Stalinism And Trotskyism In George Orwell's Animal Farm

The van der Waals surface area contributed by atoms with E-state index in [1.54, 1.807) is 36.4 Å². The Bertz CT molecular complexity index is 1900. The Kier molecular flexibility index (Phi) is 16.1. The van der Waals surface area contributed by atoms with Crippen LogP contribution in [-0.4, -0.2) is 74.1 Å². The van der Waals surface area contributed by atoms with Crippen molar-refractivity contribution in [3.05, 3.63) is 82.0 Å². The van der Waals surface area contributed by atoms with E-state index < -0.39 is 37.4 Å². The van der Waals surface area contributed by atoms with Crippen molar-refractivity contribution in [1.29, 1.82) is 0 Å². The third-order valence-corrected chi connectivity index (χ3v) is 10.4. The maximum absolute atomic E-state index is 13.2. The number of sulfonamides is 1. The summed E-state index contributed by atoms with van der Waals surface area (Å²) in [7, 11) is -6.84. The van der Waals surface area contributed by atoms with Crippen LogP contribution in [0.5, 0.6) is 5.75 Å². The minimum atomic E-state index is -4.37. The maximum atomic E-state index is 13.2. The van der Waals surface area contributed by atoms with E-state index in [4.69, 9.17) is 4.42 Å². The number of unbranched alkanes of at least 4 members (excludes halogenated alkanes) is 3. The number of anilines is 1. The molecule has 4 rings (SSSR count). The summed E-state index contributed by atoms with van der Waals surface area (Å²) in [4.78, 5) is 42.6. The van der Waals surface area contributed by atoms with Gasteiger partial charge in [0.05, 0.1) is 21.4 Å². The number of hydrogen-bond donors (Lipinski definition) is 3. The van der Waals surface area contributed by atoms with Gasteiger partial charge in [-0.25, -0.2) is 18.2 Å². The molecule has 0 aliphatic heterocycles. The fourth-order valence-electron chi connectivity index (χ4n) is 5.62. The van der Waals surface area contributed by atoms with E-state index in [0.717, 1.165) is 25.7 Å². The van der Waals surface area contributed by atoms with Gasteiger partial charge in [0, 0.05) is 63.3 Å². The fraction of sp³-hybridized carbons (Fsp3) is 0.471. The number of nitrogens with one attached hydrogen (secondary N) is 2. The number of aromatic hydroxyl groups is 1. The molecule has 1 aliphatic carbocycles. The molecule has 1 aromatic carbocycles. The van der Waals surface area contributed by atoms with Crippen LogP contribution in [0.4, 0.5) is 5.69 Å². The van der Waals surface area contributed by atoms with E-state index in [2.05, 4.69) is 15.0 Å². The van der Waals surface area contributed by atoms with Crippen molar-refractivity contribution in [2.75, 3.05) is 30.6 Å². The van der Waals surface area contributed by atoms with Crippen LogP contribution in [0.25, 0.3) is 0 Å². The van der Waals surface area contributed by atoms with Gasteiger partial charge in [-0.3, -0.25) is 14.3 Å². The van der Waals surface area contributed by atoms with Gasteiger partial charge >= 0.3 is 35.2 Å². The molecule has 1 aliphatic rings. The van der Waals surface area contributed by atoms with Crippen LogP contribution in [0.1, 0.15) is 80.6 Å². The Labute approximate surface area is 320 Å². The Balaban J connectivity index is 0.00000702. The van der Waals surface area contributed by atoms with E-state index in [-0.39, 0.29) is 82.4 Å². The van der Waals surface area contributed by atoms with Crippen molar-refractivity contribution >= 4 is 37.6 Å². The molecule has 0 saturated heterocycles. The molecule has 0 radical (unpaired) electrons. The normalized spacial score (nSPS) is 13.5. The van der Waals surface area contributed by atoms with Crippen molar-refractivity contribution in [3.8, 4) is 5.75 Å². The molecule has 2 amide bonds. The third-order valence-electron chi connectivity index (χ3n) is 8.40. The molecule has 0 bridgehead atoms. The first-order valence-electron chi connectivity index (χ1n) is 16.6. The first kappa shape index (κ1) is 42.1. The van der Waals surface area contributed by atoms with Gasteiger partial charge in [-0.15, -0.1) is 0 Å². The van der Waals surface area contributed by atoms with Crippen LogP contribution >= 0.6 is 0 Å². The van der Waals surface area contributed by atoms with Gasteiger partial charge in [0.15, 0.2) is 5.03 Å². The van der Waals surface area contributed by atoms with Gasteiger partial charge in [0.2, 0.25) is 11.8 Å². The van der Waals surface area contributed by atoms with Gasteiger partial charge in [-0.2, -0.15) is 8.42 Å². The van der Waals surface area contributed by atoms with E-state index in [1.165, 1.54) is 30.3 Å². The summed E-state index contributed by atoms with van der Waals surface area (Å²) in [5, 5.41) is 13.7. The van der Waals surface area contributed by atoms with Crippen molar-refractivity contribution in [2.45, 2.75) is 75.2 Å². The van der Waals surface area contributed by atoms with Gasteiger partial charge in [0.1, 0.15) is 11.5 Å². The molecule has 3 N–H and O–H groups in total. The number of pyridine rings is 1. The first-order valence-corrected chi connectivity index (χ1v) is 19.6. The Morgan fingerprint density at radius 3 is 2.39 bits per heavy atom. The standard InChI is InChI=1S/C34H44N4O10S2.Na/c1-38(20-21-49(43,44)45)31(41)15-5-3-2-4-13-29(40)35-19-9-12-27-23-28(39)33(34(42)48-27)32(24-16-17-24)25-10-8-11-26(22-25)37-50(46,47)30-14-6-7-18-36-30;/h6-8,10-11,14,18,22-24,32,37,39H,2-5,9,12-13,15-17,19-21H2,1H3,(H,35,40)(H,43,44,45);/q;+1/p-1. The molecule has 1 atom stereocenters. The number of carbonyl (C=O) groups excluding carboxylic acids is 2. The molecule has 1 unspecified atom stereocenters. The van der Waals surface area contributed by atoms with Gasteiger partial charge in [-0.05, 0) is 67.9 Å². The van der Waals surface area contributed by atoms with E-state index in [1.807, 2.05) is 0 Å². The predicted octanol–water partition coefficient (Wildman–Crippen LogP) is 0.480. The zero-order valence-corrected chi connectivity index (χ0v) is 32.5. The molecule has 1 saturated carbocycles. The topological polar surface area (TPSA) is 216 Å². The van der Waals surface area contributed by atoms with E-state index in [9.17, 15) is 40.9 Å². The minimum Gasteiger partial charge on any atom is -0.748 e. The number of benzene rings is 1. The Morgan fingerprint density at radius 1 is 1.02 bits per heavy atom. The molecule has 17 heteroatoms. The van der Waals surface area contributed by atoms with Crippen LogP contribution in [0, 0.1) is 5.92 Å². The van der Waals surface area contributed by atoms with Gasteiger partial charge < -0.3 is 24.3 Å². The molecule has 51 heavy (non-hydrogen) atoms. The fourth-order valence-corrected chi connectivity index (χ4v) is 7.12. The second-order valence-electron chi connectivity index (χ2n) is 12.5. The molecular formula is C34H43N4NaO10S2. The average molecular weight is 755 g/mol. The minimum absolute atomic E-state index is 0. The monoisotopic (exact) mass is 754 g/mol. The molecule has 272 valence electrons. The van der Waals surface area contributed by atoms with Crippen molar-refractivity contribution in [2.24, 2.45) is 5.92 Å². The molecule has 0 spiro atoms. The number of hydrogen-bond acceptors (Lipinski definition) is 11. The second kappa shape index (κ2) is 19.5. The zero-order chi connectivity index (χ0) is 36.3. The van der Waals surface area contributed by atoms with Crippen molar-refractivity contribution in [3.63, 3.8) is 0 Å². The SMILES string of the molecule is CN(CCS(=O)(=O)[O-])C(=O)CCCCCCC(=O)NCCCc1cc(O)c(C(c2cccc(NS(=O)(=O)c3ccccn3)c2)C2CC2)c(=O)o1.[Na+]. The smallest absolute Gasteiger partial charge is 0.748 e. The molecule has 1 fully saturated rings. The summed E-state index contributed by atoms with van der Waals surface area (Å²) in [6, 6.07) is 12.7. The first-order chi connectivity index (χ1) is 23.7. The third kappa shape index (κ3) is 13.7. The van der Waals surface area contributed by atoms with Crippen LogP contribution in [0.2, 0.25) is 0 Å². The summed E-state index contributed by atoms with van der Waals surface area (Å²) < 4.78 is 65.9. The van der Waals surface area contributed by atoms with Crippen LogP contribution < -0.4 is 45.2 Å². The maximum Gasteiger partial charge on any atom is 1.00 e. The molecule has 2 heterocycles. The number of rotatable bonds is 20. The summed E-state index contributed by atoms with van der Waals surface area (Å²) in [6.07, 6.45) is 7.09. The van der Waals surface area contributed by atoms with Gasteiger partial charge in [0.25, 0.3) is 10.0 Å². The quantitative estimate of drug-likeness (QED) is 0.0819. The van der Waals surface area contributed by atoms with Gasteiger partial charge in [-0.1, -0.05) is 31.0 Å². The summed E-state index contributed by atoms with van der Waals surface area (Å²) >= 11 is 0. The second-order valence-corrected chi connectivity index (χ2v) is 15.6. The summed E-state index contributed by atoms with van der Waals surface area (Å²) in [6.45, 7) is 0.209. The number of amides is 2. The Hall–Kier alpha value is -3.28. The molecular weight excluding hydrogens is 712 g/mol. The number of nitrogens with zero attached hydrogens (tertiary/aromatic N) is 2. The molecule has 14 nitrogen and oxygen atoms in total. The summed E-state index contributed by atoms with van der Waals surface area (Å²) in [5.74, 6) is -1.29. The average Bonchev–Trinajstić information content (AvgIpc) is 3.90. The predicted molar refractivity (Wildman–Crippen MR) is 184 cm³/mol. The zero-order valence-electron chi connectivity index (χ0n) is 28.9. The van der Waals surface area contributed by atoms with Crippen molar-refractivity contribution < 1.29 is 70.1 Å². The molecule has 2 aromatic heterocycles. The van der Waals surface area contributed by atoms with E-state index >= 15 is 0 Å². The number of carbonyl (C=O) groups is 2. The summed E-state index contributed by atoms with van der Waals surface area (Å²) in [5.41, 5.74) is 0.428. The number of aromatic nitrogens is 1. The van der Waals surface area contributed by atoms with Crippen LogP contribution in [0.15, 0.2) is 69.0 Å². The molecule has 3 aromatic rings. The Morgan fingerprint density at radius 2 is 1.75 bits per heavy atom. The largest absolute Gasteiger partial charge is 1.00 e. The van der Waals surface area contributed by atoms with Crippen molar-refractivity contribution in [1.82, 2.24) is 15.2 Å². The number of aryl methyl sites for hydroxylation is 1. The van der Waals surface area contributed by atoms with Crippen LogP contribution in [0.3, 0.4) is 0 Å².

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The book Animal Farm, is an allegorical novel written by George Orwell in 1944. It was written during WWII as a fable to expose the danger posed by Stalinism and a totalitarian government. The story reflects the events that lead up to the Russian Revolution and into the Stalinist era of the Soviet Union. George Orwell was influenced to write this novel in part by his own experiences in a Trotskyist group during the Spanish Civil War and also from his own ideas he had about relationships between social classes and how they relate to the relationship between humans and animals. Trotskyism can be generally defined as a form of socialism lead by Leon Trotsky. The purpose Orwell had for writing this novel was to expose how Stalinism betrayed the perfect conceptions of the socialist revolution in the Soviet Union. Orwell explained, “I thought of exposing the Soviet myth in a story that could be easily understood by almost anyone and which could be easily translated into other languages.” He used animals to replace humans so that on the surface it was a fun and entertaining story but it actually had a deeper meaning that attacked higher social class people that abuse their power in government. Animal Farm is parallel with the Russian Revolution because many of the book characters resemble figures who played an important role in or around the Russian Revolution. The events in the novel also take on characteristics of real life events from the time period and many of the ideas in the

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